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by Daniel Mckenzie,
Runcorn and Widnes Weekly News
August 8, 2013

bolshoi_ballet_daniel_dolan_2009[Widnes, England] – Widnes’s dancer extraordinaire Daniel Dolan has made history by becoming only the second British male to graduate from Moscow’s world-famous Bolshoi Ballet Academy.

After four gruelling years at the ‘toughest dance school on Earth’, the 20-year-old, of Glebe Lane, passed his final exams and has since been asked to stay on in Russia for another three years.

The keen Vikings fan, who ditched rugby at an early age to take up ballet, has now set his sights on becoming one of the best dancers in the world.

He said: “I’ve been very lucky to have such an incredible start in dance, foundations from which to build my career. From here on, I’m hoping to continue to improve as much as I can.”

“I want to join the greats of classical dancing, and continue to have the chance to travel, hopefully bringing England back into the limelight, as far as dancing is concerned.

“I am keen to put my own stamp on the sport and prove that a lad from Widnes can be just as good, and maybe one day even better, than incredible performers and role models like Carlos Acosta from Cuba and Ivan Vasiliev from Russia.”

Daniel originally feared he might not be able to take up his place at the academy because of the £15,000-a-year fees. But after the Weekly News featured an appeal for help back in 2009, an anonymous benefactor came forward, and his dream became reality.

He said: “The coaches I have in Russia are the toughest I have ever met but that said, they are also the ones that have shown me what I can achieve. They broke me down mentally and physically and rebuilt me as a stronger dancer and person. “They are less limited in the way they can train us and when they want perfection, they will do their best to get it out of us.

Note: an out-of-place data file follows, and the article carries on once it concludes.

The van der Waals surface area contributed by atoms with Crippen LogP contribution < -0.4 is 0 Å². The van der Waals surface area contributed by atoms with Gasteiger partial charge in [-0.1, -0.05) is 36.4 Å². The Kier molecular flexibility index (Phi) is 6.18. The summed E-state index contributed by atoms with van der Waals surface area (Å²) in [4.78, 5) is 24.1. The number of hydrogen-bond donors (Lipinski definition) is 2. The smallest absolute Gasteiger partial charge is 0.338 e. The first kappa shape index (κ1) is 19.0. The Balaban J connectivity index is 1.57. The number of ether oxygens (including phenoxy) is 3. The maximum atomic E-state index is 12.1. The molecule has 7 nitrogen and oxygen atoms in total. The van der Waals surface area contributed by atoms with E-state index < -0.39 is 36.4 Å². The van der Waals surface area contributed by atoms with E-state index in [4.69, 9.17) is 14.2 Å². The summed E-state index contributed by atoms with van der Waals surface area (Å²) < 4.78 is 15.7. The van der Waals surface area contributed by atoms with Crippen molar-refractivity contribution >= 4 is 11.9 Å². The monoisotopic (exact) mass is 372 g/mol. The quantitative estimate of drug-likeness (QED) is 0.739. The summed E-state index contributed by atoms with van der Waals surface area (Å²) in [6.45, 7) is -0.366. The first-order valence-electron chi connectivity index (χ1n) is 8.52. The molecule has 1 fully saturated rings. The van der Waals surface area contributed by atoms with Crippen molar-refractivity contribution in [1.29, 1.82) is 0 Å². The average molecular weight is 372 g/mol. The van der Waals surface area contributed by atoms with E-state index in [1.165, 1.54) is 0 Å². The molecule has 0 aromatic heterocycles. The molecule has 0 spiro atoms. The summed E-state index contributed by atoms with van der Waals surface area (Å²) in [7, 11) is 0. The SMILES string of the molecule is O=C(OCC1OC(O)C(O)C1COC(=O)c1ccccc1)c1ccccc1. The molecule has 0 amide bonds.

Daniel Dolan 2012 (Photo by Runcorn and Widnes World)“It was a challenge being away from home at first, but dancing was something I had always wanted to do. To become the best you can be at any style of sport you have to be willing to sacrifice a lot.

“This was a sacrifice but my family have all supported me and it has definitely been worth it. Moscow is now like a second home to me.”

Daniel, who is back at home for the summer, says he also hopes to bring classical dancing to the mainstream. He said: “I’d like to be able to introduce it to the masses and change many people’s closed opinions of what I do. I would like to show the athleticism involved and I hope it continues to impress not only in the arts world but the sports world, too.

“I think the general public’s opinion of male dancers is changing, as people start to respect what we do.”

© Copyright 2013 Trinity Mirror North West & North Wales Limited.

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